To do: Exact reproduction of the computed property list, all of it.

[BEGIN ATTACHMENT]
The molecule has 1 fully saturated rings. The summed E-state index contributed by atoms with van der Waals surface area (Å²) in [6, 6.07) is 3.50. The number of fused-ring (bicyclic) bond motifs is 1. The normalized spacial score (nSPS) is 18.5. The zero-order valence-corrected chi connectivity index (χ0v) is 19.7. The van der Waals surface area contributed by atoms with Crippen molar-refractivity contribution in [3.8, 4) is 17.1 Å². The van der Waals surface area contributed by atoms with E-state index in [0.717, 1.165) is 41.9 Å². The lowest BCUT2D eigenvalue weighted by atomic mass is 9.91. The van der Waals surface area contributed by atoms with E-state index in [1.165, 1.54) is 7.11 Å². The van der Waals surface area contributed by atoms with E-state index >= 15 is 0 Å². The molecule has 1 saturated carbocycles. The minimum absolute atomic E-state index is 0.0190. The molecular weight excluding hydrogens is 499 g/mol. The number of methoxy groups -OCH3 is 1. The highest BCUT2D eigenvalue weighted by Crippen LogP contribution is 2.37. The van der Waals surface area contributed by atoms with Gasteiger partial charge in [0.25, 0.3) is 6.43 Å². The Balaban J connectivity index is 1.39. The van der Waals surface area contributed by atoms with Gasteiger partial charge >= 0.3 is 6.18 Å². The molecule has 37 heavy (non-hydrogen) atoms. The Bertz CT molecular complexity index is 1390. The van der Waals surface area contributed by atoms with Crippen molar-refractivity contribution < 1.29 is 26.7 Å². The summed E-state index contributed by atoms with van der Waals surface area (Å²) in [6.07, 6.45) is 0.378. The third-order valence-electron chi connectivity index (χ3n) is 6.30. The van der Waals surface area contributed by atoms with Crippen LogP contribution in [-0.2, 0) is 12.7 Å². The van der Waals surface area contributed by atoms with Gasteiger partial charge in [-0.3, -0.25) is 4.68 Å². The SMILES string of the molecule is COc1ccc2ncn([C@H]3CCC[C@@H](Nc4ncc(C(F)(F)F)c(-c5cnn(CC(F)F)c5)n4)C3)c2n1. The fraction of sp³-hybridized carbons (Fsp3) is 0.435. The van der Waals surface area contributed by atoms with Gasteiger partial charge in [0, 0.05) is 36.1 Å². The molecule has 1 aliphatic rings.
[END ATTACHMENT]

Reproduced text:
The molecule has 1 fully saturated rings. The summed E-state index contributed by atoms with van der Waals surface area (Å²) in [6, 6.07) is 3.50. The number of fused-ring (bicyclic) bond motifs is 1. The normalized spacial score (nSPS) is 18.5. The zero-order valence-corrected chi connectivity index (χ0v) is 19.7. The van der Waals surface area contributed by atoms with Crippen molar-refractivity contribution in [3.8, 4) is 17.1 Å². The van der Waals surface area contributed by atoms with E-state index in [0.717, 1.165) is 41.9 Å². The lowest BCUT2D eigenvalue weighted by atomic mass is 9.91. The van der Waals surface area contributed by atoms with E-state index in [1.165, 1.54) is 7.11 Å². The van der Waals surface area contributed by atoms with E-state index >= 15 is 0 Å². The molecule has 1 saturated carbocycles. The minimum absolute atomic E-state index is 0.0190. The molecular weight excluding hydrogens is 499 g/mol. The number of methoxy groups -OCH3 is 1. The highest BCUT2D eigenvalue weighted by Crippen LogP contribution is 2.37. The van der Waals surface area contributed by atoms with Gasteiger partial charge in [0.25, 0.3) is 6.43 Å². The Balaban J connectivity index is 1.39. The van der Waals surface area contributed by atoms with Gasteiger partial charge >= 0.3 is 6.18 Å². The molecule has 37 heavy (non-hydrogen) atoms. The Bertz CT molecular complexity index is 1390. The van der Waals surface area contributed by atoms with Crippen molar-refractivity contribution < 1.29 is 26.7 Å². The summed E-state index contributed by atoms with van der Waals surface area (Å²) in [6.07, 6.45) is 0.378. The third-order valence-electron chi connectivity index (χ3n) is 6.30. The van der Waals surface area contributed by atoms with Crippen LogP contribution in [-0.2, 0) is 12.7 Å². The van der Waals surface area contributed by atoms with Gasteiger partial charge in [-0.3, -0.25) is 4.68 Å². The SMILES string of the molecule is COc1ccc2ncn([C@H]3CCC[C@@H](Nc4ncc(C(F)(F)F)c(-c5cnn(CC(F)F)c5)n4)C3)c2n1. The fraction of sp³-hybridized carbons (Fsp3) is 0.435. The van der Waals surface area contributed by atoms with Gasteiger partial charge in [0, 0.05) is 36.1 Å². The molecule has 1 aliphatic rings.